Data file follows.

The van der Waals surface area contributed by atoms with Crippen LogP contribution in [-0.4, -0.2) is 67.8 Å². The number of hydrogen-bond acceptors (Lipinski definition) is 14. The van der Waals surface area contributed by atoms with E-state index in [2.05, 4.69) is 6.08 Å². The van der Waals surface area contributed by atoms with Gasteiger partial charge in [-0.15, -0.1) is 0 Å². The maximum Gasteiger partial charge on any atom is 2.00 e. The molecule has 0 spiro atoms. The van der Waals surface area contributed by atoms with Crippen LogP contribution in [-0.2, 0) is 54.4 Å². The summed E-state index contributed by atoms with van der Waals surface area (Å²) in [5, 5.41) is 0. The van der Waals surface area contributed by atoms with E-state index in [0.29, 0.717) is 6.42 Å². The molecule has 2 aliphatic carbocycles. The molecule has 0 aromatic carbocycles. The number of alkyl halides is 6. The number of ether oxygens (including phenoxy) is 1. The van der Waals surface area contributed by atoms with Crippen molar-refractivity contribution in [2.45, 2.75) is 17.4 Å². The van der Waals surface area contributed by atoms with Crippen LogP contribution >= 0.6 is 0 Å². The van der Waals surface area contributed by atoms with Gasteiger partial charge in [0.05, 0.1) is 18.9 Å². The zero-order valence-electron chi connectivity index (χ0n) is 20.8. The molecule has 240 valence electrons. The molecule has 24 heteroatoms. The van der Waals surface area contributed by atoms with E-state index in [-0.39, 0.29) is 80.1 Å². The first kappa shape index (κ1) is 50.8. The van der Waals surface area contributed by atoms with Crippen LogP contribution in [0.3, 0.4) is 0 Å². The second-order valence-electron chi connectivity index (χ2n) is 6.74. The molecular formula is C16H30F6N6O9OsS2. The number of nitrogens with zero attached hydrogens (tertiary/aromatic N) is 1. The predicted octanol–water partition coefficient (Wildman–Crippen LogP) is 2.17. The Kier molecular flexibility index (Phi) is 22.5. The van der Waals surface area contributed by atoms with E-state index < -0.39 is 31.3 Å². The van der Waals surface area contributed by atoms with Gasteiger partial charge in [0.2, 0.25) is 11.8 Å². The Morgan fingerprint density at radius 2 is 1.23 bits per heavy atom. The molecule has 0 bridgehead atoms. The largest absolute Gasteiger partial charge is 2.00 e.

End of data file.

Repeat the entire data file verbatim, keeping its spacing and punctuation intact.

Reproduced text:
The van der Waals surface area contributed by atoms with Crippen LogP contribution in [-0.4, -0.2) is 67.8 Å². The number of hydrogen-bond acceptors (Lipinski definition) is 14. The van der Waals surface area contributed by atoms with E-state index in [2.05, 4.69) is 6.08 Å². The van der Waals surface area contributed by atoms with Gasteiger partial charge in [-0.15, -0.1) is 0 Å². The maximum Gasteiger partial charge on any atom is 2.00 e. The molecule has 0 spiro atoms. The van der Waals surface area contributed by atoms with Crippen LogP contribution in [-0.2, 0) is 54.4 Å². The summed E-state index contributed by atoms with van der Waals surface area (Å²) in [5, 5.41) is 0. The van der Waals surface area contributed by atoms with E-state index in [0.29, 0.717) is 6.42 Å². The molecule has 2 aliphatic carbocycles. The molecule has 0 aromatic carbocycles. The number of alkyl halides is 6. The number of ether oxygens (including phenoxy) is 1. The van der Waals surface area contributed by atoms with Crippen molar-refractivity contribution in [2.45, 2.75) is 17.4 Å². The van der Waals surface area contributed by atoms with Crippen LogP contribution >= 0.6 is 0 Å². The van der Waals surface area contributed by atoms with Gasteiger partial charge in [0.05, 0.1) is 18.9 Å². The zero-order valence-electron chi connectivity index (χ0n) is 20.8. The molecule has 240 valence electrons. The molecule has 24 heteroatoms. The van der Waals surface area contributed by atoms with E-state index in [-0.39, 0.29) is 80.1 Å². The first kappa shape index (κ1) is 50.8. The van der Waals surface area contributed by atoms with Crippen LogP contribution in [0.3, 0.4) is 0 Å². The second-order valence-electron chi connectivity index (χ2n) is 6.74. The molecular formula is C16H30F6N6O9OsS2. The number of nitrogens with zero attached hydrogens (tertiary/aromatic N) is 1. The predicted octanol–water partition coefficient (Wildman–Crippen LogP) is 2.17. The Kier molecular flexibility index (Phi) is 22.5. The van der Waals surface area contributed by atoms with E-state index < -0.39 is 31.3 Å². The van der Waals surface area contributed by atoms with Gasteiger partial charge in [0.2, 0.25) is 11.8 Å². The Morgan fingerprint density at radius 2 is 1.23 bits per heavy atom. The molecule has 0 bridgehead atoms. The largest absolute Gasteiger partial charge is 2.00 e.